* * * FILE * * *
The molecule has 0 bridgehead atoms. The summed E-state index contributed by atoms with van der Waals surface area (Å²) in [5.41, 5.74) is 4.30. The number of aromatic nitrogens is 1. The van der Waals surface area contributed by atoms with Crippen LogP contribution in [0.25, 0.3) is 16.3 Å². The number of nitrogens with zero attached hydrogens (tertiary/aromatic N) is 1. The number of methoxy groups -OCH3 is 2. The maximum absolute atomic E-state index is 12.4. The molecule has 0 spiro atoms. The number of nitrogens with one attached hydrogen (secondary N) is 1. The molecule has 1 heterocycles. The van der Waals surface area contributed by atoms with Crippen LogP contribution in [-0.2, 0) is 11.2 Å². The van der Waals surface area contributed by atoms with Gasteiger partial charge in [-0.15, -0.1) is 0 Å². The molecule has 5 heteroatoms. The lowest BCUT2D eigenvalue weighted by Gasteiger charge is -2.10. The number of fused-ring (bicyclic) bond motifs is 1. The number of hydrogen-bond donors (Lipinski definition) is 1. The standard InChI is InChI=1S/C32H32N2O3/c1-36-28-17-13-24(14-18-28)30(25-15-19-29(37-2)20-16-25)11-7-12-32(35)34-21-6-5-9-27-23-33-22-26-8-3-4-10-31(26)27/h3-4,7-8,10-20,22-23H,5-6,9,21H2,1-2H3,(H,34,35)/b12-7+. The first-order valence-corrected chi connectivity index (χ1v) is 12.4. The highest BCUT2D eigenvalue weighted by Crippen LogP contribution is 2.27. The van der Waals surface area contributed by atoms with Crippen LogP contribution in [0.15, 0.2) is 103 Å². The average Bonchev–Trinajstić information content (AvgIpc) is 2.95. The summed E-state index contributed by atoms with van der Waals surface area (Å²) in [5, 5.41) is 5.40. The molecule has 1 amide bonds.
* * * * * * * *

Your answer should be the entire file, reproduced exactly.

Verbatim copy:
The molecule has 0 bridgehead atoms. The summed E-state index contributed by atoms with van der Waals surface area (Å²) in [5.41, 5.74) is 4.30. The number of aromatic nitrogens is 1. The van der Waals surface area contributed by atoms with Crippen LogP contribution in [0.25, 0.3) is 16.3 Å². The number of nitrogens with zero attached hydrogens (tertiary/aromatic N) is 1. The number of methoxy groups -OCH3 is 2. The maximum absolute atomic E-state index is 12.4. The molecule has 0 spiro atoms. The number of nitrogens with one attached hydrogen (secondary N) is 1. The molecule has 1 heterocycles. The van der Waals surface area contributed by atoms with Crippen LogP contribution in [-0.2, 0) is 11.2 Å². The van der Waals surface area contributed by atoms with Gasteiger partial charge in [-0.15, -0.1) is 0 Å². The molecule has 5 heteroatoms. The lowest BCUT2D eigenvalue weighted by Gasteiger charge is -2.10. The number of fused-ring (bicyclic) bond motifs is 1. The number of hydrogen-bond donors (Lipinski definition) is 1. The standard InChI is InChI=1S/C32H32N2O3/c1-36-28-17-13-24(14-18-28)30(25-15-19-29(37-2)20-16-25)11-7-12-32(35)34-21-6-5-9-27-23-33-22-26-8-3-4-10-31(26)27/h3-4,7-8,10-20,22-23H,5-6,9,21H2,1-2H3,(H,34,35)/b12-7+. The first-order valence-corrected chi connectivity index (χ1v) is 12.4. The highest BCUT2D eigenvalue weighted by Crippen LogP contribution is 2.27. The van der Waals surface area contributed by atoms with Crippen LogP contribution in [0.15, 0.2) is 103 Å². The average Bonchev–Trinajstić information content (AvgIpc) is 2.95. The summed E-state index contributed by atoms with van der Waals surface area (Å²) in [5, 5.41) is 5.40. The molecule has 1 amide bonds.